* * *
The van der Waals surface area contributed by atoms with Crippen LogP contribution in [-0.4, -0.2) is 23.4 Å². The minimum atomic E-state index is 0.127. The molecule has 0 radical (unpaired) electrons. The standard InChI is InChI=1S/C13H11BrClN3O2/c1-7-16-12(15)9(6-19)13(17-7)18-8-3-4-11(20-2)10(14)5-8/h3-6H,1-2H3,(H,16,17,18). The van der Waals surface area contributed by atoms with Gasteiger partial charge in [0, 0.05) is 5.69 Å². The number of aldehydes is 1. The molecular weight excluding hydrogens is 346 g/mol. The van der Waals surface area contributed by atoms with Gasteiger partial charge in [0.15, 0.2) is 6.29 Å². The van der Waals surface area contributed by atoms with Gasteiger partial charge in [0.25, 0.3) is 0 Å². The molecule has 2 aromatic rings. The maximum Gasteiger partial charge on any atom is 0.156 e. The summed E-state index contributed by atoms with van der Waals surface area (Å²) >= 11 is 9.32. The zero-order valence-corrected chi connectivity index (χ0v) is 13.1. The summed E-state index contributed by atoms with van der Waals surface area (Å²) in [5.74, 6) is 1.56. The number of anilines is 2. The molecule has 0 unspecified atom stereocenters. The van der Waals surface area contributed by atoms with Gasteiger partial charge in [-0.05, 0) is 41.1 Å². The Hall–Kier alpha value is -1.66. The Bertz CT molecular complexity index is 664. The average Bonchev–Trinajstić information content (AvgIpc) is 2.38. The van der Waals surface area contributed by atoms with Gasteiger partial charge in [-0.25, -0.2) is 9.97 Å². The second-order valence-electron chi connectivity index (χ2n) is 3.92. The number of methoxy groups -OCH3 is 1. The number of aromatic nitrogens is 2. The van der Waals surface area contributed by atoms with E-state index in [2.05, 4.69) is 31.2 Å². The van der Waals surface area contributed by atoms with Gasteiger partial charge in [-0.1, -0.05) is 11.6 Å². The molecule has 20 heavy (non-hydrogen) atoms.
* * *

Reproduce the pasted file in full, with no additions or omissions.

The van der Waals surface area contributed by atoms with Crippen LogP contribution in [-0.4, -0.2) is 23.4 Å². The minimum atomic E-state index is 0.127. The molecule has 0 radical (unpaired) electrons. The standard InChI is InChI=1S/C13H11BrClN3O2/c1-7-16-12(15)9(6-19)13(17-7)18-8-3-4-11(20-2)10(14)5-8/h3-6H,1-2H3,(H,16,17,18). The van der Waals surface area contributed by atoms with Gasteiger partial charge in [0, 0.05) is 5.69 Å². The number of aldehydes is 1. The molecular weight excluding hydrogens is 346 g/mol. The van der Waals surface area contributed by atoms with Gasteiger partial charge in [0.15, 0.2) is 6.29 Å². The van der Waals surface area contributed by atoms with Gasteiger partial charge in [0.25, 0.3) is 0 Å². The molecule has 2 aromatic rings. The maximum Gasteiger partial charge on any atom is 0.156 e. The summed E-state index contributed by atoms with van der Waals surface area (Å²) >= 11 is 9.32. The zero-order valence-corrected chi connectivity index (χ0v) is 13.1. The summed E-state index contributed by atoms with van der Waals surface area (Å²) in [5.74, 6) is 1.56. The number of anilines is 2. The molecule has 0 unspecified atom stereocenters. The van der Waals surface area contributed by atoms with Gasteiger partial charge in [-0.05, 0) is 41.1 Å². The Hall–Kier alpha value is -1.66. The Bertz CT molecular complexity index is 664. The average Bonchev–Trinajstić information content (AvgIpc) is 2.38. The van der Waals surface area contributed by atoms with Gasteiger partial charge in [-0.25, -0.2) is 9.97 Å². The second-order valence-electron chi connectivity index (χ2n) is 3.92. The number of methoxy groups -OCH3 is 1. The number of aromatic nitrogens is 2. The van der Waals surface area contributed by atoms with E-state index in [2.05, 4.69) is 31.2 Å². The van der Waals surface area contributed by atoms with Gasteiger partial charge in [-0.1, -0.05) is 11.6 Å². The molecule has 20 heavy (non-hydrogen) atoms.